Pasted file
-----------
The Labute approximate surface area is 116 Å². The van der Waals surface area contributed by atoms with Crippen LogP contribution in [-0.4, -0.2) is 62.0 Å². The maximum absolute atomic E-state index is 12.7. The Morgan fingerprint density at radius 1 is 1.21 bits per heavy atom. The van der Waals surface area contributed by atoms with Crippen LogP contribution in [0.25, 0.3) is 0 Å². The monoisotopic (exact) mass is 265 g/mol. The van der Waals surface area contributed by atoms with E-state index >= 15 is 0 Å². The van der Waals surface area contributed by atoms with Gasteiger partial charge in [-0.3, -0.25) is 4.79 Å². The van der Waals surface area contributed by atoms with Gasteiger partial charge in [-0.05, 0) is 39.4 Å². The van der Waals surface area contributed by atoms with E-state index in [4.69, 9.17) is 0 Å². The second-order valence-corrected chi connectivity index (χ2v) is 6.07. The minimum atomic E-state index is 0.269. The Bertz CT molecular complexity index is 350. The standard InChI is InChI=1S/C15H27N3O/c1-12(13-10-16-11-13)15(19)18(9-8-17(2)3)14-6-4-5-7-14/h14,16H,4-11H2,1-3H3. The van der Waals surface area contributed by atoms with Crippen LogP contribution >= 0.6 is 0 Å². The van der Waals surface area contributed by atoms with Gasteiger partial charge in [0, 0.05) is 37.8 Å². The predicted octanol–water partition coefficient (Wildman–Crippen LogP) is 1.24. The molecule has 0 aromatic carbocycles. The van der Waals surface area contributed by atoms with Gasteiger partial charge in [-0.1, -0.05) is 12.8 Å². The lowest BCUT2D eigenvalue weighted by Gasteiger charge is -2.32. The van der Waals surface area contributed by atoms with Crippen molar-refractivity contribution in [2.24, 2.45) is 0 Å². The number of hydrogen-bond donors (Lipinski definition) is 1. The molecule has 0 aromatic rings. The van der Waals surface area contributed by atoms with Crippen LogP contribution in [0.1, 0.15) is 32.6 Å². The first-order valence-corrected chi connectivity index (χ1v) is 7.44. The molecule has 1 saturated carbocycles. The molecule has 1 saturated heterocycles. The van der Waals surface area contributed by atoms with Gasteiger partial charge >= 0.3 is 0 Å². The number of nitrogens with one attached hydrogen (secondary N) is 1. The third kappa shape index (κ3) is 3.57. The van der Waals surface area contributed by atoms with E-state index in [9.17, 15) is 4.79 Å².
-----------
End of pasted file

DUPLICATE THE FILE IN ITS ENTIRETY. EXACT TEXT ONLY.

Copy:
The Labute approximate surface area is 116 Å². The van der Waals surface area contributed by atoms with Crippen LogP contribution in [-0.4, -0.2) is 62.0 Å². The maximum absolute atomic E-state index is 12.7. The Morgan fingerprint density at radius 1 is 1.21 bits per heavy atom. The van der Waals surface area contributed by atoms with Crippen LogP contribution in [0.25, 0.3) is 0 Å². The monoisotopic (exact) mass is 265 g/mol. The van der Waals surface area contributed by atoms with E-state index >= 15 is 0 Å². The van der Waals surface area contributed by atoms with Gasteiger partial charge in [-0.3, -0.25) is 4.79 Å². The van der Waals surface area contributed by atoms with Gasteiger partial charge in [-0.05, 0) is 39.4 Å². The van der Waals surface area contributed by atoms with E-state index in [4.69, 9.17) is 0 Å². The second-order valence-corrected chi connectivity index (χ2v) is 6.07. The minimum atomic E-state index is 0.269. The Bertz CT molecular complexity index is 350. The standard InChI is InChI=1S/C15H27N3O/c1-12(13-10-16-11-13)15(19)18(9-8-17(2)3)14-6-4-5-7-14/h14,16H,4-11H2,1-3H3. The van der Waals surface area contributed by atoms with Crippen LogP contribution >= 0.6 is 0 Å². The van der Waals surface area contributed by atoms with Gasteiger partial charge in [0, 0.05) is 37.8 Å². The predicted octanol–water partition coefficient (Wildman–Crippen LogP) is 1.24. The molecule has 0 aromatic carbocycles. The van der Waals surface area contributed by atoms with Gasteiger partial charge in [-0.1, -0.05) is 12.8 Å². The lowest BCUT2D eigenvalue weighted by Gasteiger charge is -2.32. The van der Waals surface area contributed by atoms with Crippen molar-refractivity contribution in [2.24, 2.45) is 0 Å². The number of hydrogen-bond donors (Lipinski definition) is 1. The molecule has 0 aromatic rings. The van der Waals surface area contributed by atoms with Crippen LogP contribution in [0.1, 0.15) is 32.6 Å². The first-order valence-corrected chi connectivity index (χ1v) is 7.44. The molecule has 1 saturated carbocycles. The molecule has 1 saturated heterocycles. The van der Waals surface area contributed by atoms with Gasteiger partial charge >= 0.3 is 0 Å². The number of nitrogens with one attached hydrogen (secondary N) is 1. The third kappa shape index (κ3) is 3.57. The van der Waals surface area contributed by atoms with E-state index in [9.17, 15) is 4.79 Å².